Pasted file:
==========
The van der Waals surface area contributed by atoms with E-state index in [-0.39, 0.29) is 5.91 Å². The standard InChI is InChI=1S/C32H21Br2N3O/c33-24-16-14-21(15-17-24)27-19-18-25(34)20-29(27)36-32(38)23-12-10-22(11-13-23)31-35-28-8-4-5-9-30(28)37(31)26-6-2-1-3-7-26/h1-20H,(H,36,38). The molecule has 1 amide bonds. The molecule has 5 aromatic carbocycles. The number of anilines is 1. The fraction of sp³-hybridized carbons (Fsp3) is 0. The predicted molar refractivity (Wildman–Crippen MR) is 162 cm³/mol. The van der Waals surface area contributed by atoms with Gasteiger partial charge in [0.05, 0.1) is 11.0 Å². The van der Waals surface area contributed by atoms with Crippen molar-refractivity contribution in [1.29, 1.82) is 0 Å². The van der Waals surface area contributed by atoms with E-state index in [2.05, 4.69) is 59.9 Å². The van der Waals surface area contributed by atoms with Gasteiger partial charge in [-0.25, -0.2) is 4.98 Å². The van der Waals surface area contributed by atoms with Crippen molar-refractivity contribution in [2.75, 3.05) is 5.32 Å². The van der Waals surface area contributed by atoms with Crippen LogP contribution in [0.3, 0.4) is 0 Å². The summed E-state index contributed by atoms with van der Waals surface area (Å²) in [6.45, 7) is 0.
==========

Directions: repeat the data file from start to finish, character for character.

The van der Waals surface area contributed by atoms with E-state index in [-0.39, 0.29) is 5.91 Å². The standard InChI is InChI=1S/C32H21Br2N3O/c33-24-16-14-21(15-17-24)27-19-18-25(34)20-29(27)36-32(38)23-12-10-22(11-13-23)31-35-28-8-4-5-9-30(28)37(31)26-6-2-1-3-7-26/h1-20H,(H,36,38). The molecule has 1 amide bonds. The molecule has 5 aromatic carbocycles. The number of anilines is 1. The fraction of sp³-hybridized carbons (Fsp3) is 0. The predicted molar refractivity (Wildman–Crippen MR) is 162 cm³/mol. The van der Waals surface area contributed by atoms with Gasteiger partial charge in [0.05, 0.1) is 11.0 Å². The van der Waals surface area contributed by atoms with Crippen molar-refractivity contribution in [1.29, 1.82) is 0 Å². The van der Waals surface area contributed by atoms with E-state index in [2.05, 4.69) is 59.9 Å². The van der Waals surface area contributed by atoms with Gasteiger partial charge in [-0.25, -0.2) is 4.98 Å². The van der Waals surface area contributed by atoms with Crippen molar-refractivity contribution in [2.75, 3.05) is 5.32 Å². The van der Waals surface area contributed by atoms with Crippen LogP contribution in [0.3, 0.4) is 0 Å². The summed E-state index contributed by atoms with van der Waals surface area (Å²) in [6.45, 7) is 0.